Of the thirty states that have fetal homicide laws, twenty-three have laws that apply to the earliest stages of development. In Florida, for instance, the Florida Unborn Victims of Violence Act (FUVVA) outlines the criteria for determining whether or not an individual ought to face criminal penalties for acts relating to offenses against unborn children. The bill defines an unborn child as “a member of the species homo sapiens at any stage of development” and “does not require that an assailant have the intent to injure or kill an unborn child or to know that the woman injured is pregnant”. On March 19, 2016, in a town south of Orlando, Florida, Alteria Woods and her unborn child were shot and killed during a SWAT raid after her partner used her body as a human shield. Despite the tragic deaths of Woods and her unborn child there has been minimal national outrage that one could attribute to the normalization of police use of deadly force or any other number of reasons related to general acclimation to a violent police state. While those circumstances are more than plausible, another reason could be to blame for the lack of outrage about the 1) murder of pregnant black women and 2) cruel and unusual punishment faced by (pregnant) black women under the supervision and surveillance of the carceral state: the normalization of violent misogynoir and dehumanization of black children. Both phenomena also contribute to, what I refer to in my research as, the perpetuation of the placenta-to-prison pipeline.
Law enforcement agents aren’t held accountable when they murder black people. That is not news nor is it a shocking revelation. White fragility and white ignorance work together, buttressed by white supremacy, to ensure maintenance of white power at the institutional, structural, and systemic level. When it comes to police violence, this manifests in fatal ways. In the case of Alteria Woods, for instance, I wonder the following: Are the officers who fired at Woods’ body sufficiently blameworthy for Woods’ and her unborn child’s death? Did they act with criminal negligence that resulted in the death of an innocent, unborn person violating the unborn person’s right to individual liberty, due process, and freedom from cruel and unusual punishment? Either way, the lack of attention and public outrage over their murders is a symptom of a much larger problem. Additionally, the lack of attention and public outrage over Woods’ partner’s use of her body as a human shield. Is he sufficiently blameworthy for Woods’ and her unborn child’s death? Did he act with criminal negligence that resulted in the death of an innocent, unborn person violating the unborn person’s right to individual liberty, due process, and freedom from cruel and unusual punishment? Was this an example of the violent misogynoir? Zeba Blay reminds us that “sexism within the black community is real, and it has violent ramifications” in their piece Tiarah Poyau’s Murder Exposes The Black Male Fragility We Don’t Talk About. Just as Britni Danielle reminds us that “lack women suffer under the weight of both racism and sexism [and] are often not blonde enough for the nightly news and not male enough for our community to rally around.” Just as Muna Mire reminds us that “Korryn Gaines was the ninth black woman shot and killed by police [in 2016], illustrating clearly that not only does police violence impact black women at a disproportionate rate, but that as caretakers and providers for black children, the risk of extreme trauma and injury—even death—extends to the children of black women too.” Just as Feminista Jones reminds us that “while Black women only make up 8% of the population, 22% of homicides that result from DV/IPV happen to Black Women and 29% of all victimized women, making it one of the leading causes of death for Black women ages 15 to 35. Just as Sikivu Hutchinson reminds us that “the complicity of communities of color that look the other way when black women are being terrorized is a lethal enabler.” In the case of 1) Woods’ partner who used her body as a shield and 2) the officers who shot at an innocent Woods’ qua canon fodder, misogynoir takes two forms: intimate and carceral.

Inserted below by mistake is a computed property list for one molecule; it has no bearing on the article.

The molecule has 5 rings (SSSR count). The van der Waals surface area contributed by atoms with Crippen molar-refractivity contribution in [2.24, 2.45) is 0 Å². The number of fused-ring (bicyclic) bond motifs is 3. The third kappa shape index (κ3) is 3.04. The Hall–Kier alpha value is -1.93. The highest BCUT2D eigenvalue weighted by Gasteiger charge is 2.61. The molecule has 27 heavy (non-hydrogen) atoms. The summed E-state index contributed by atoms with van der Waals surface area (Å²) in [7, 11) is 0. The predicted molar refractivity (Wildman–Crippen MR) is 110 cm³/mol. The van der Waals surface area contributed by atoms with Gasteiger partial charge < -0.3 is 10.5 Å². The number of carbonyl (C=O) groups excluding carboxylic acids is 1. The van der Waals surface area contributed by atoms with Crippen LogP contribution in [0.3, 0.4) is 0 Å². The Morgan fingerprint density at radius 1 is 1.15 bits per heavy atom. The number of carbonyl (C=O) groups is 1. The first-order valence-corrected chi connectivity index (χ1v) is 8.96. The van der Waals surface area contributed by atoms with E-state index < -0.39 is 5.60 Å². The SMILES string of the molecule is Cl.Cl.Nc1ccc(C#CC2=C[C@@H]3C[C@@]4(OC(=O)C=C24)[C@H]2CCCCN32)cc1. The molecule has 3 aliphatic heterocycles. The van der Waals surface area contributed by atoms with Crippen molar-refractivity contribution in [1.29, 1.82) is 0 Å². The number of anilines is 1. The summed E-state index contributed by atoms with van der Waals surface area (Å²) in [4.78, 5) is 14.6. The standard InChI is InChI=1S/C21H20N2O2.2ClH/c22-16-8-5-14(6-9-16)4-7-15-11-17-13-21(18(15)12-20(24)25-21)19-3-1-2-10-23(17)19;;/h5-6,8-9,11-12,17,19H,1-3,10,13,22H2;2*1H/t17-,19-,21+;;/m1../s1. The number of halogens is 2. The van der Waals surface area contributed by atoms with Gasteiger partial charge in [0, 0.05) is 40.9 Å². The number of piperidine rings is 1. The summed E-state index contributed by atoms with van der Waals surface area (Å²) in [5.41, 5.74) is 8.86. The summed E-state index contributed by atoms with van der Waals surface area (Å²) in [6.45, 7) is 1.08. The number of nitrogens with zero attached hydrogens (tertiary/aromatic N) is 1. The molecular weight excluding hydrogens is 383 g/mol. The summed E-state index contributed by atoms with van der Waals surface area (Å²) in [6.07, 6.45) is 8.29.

It is important to #SayHerName and hold people accountable for their actions that resulted in the deaths of two innocent persons. Alteria was not the first and will, unfortunately, not be the last pregnant black woman killed by police; or the last person killed by police in general. The fact that there are minimal to no consequences for officers who murder and partners who dehumanize is truly criminal. Alteria Woods and her unborn child should still be alive today. This is a tragedy that ought not be buried and hidden beneath the weight of injustice.